Following student council elections at Birzeit University on April 22, 2015, 25 students from Birzeit and other universities were reportedly arrested, detained, or summoned for interrogation by Palestinian authorities. Since the elections, students have also reported threats and harassment, including raids on their homes, by Palestinian preventative security officers. The students were primarily current and former representatives of the Islamic Wafaa’ bloc, a student group affiliated with the political wing of Hamas, which won majority control of the Birzeit student council in the elections, defeating the Fatah-affiliated Martyr Yasser Arafat bloc.
On April 25, architecture student and current student representative Jihad Salim was allegedly forced into an unmarked vehicle in front of the Birzeit campus and taken to a preventative security office where he was beaten and held for 24 hours, during which he was interrogated about the elections, denied food and water, and forced to remain in physically strenuous positions. The next day, the house of fourth year student Musab Zaloum, who represented Hamas in the debate leading up to the elections, was reportedly raided while he was not at home. On April 28, Ayman Abu Aram, a Birzeit graduate and the former student council president, was reportedly arrested and accused of “sectarian incitement,” apparently based on his activities while on the student council, but he was not formally charged and was released after 24 hours. On April 30, electrical engineering student and Islamic Wafaa’ bloc member Mohammad Saqer was allegedly arrested and went on a hunger strike to protest his detention. Birzeit student and Islamic Wafaa’ bloc member Omar Kiswani was also reportedly arrested and interrogated following the elections; he alleged that he was interrogated about his political opinions and connections to activists, treated violently and threatened while in custody.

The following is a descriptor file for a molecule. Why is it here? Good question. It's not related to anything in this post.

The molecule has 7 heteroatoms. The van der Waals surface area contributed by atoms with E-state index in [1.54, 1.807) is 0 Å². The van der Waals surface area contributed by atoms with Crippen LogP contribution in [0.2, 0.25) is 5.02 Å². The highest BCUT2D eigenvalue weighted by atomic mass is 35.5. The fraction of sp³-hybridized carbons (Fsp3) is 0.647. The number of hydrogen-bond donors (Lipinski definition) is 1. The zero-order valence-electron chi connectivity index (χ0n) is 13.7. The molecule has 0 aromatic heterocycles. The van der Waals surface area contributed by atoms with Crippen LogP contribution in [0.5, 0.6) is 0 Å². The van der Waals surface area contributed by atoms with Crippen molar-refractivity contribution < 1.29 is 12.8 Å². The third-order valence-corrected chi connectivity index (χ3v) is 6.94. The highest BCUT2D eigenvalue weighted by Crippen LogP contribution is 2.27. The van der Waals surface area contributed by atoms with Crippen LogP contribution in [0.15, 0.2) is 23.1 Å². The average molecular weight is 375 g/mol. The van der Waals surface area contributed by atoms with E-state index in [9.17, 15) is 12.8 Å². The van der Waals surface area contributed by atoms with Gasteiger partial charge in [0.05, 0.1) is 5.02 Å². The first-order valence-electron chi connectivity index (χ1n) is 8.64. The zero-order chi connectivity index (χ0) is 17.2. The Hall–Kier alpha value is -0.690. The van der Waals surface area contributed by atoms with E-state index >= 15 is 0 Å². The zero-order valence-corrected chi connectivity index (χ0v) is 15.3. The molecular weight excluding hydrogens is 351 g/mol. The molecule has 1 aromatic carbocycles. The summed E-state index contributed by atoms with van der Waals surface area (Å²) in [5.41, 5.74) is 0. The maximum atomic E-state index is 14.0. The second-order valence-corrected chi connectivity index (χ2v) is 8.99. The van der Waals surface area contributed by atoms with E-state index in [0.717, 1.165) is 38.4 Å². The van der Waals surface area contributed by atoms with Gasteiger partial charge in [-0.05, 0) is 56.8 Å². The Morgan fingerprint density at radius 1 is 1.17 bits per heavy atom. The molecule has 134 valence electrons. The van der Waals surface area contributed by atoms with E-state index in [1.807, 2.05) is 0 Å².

Scholars at Risk is concerned about the arrest, detention, and reported custodial abuse of university students and graduates, apparently as a result of student elections and nonviolent expression and association – conduct which is expressly protected under international human rights instruments including the Universal Declaration of Human Rights. State officials have a responsibility not to interfere with freedom of expression and association, so long as such rights are exercised peacefully and responsibly. Arrest, detention and abuse aimed at limiting student expression and association undermine academic freedom and related values such as university autonomy.